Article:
The Grapes of Wrath was the sad story of the Joad family, poor sharecroppers from Oklahoma during the infamous dustbowl period of the 1930s. Year after year of disastrous weather had made for an extremely tough time for the Joad family. It was all they could do to eke out a living. Their lives completely bottomed out when the land company foreman, with little warning, evicted them from their farm. They heard that there was plenty of work in California, so with little money, or provisions, they set out to make a new life out west. When they arrived in California, they were immediately ostracized as "Okies"Ã¯Â¿Â½. There were already too many Oklahomans out there looking for work. The locals felt like these transplants were driving down the wages and taking work that rightfully belonged to them. The Joads had no choice but to live in farm camps, where the daily wages were not even enough to feed their family.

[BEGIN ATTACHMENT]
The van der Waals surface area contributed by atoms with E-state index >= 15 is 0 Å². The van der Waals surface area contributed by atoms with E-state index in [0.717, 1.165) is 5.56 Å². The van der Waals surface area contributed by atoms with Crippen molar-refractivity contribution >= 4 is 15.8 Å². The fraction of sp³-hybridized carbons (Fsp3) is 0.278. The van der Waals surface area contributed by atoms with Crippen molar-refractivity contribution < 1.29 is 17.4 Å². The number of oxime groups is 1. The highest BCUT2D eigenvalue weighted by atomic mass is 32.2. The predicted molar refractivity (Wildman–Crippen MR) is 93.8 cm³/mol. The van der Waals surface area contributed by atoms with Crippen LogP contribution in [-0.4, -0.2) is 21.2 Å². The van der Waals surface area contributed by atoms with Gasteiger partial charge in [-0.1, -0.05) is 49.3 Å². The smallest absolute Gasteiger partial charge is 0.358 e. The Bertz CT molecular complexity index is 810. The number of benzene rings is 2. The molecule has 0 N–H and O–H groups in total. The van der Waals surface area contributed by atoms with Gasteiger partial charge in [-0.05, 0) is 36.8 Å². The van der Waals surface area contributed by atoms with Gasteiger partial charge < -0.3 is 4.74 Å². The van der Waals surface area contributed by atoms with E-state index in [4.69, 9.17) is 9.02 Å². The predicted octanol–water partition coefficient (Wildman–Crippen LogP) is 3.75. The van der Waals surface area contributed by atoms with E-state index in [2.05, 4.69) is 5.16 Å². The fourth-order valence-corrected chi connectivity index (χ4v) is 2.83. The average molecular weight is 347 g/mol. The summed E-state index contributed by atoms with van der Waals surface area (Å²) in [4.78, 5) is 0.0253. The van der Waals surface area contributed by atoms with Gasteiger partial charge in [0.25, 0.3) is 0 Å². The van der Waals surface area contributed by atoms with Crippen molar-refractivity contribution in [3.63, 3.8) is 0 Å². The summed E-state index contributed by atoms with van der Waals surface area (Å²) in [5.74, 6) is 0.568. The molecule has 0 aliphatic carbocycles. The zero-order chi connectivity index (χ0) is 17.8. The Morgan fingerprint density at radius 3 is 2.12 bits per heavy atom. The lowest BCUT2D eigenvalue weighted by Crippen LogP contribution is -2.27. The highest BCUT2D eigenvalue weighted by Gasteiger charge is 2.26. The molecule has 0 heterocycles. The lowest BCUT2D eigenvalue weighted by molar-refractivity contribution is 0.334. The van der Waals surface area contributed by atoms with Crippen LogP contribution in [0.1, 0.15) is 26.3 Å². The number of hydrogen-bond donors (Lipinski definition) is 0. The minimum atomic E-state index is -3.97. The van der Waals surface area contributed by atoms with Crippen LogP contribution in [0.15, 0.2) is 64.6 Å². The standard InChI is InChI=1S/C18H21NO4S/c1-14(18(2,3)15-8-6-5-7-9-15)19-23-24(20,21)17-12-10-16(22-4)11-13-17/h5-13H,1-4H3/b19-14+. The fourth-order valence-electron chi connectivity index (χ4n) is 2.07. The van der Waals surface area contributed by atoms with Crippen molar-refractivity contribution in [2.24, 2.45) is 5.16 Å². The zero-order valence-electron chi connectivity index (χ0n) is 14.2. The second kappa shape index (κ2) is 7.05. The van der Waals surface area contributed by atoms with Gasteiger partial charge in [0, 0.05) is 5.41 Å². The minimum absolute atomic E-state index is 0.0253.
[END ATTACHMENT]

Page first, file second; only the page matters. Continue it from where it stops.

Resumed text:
All the time though, they kept the faith that they would get by.
The Grapes of Wrath addressed issues of respect and dignity for life. It asked the question of what responsibility business has to pay a decent wage or whether profit should be the direction of business at all cost. What struck me the most though was whose responsibility it is to make sure workers are adequately housed and fed and able to function as healthy American families.
The Joads had been enduring year after year of dusters that eventually ruined their meager livelihood. The family had farmed this land for many years; in fact, it was all the grandparents knew. Their children took over the farming and apparently no effort was ever made to improve their families' condition. Their able-bodied grandson, though portrayed as a courageous...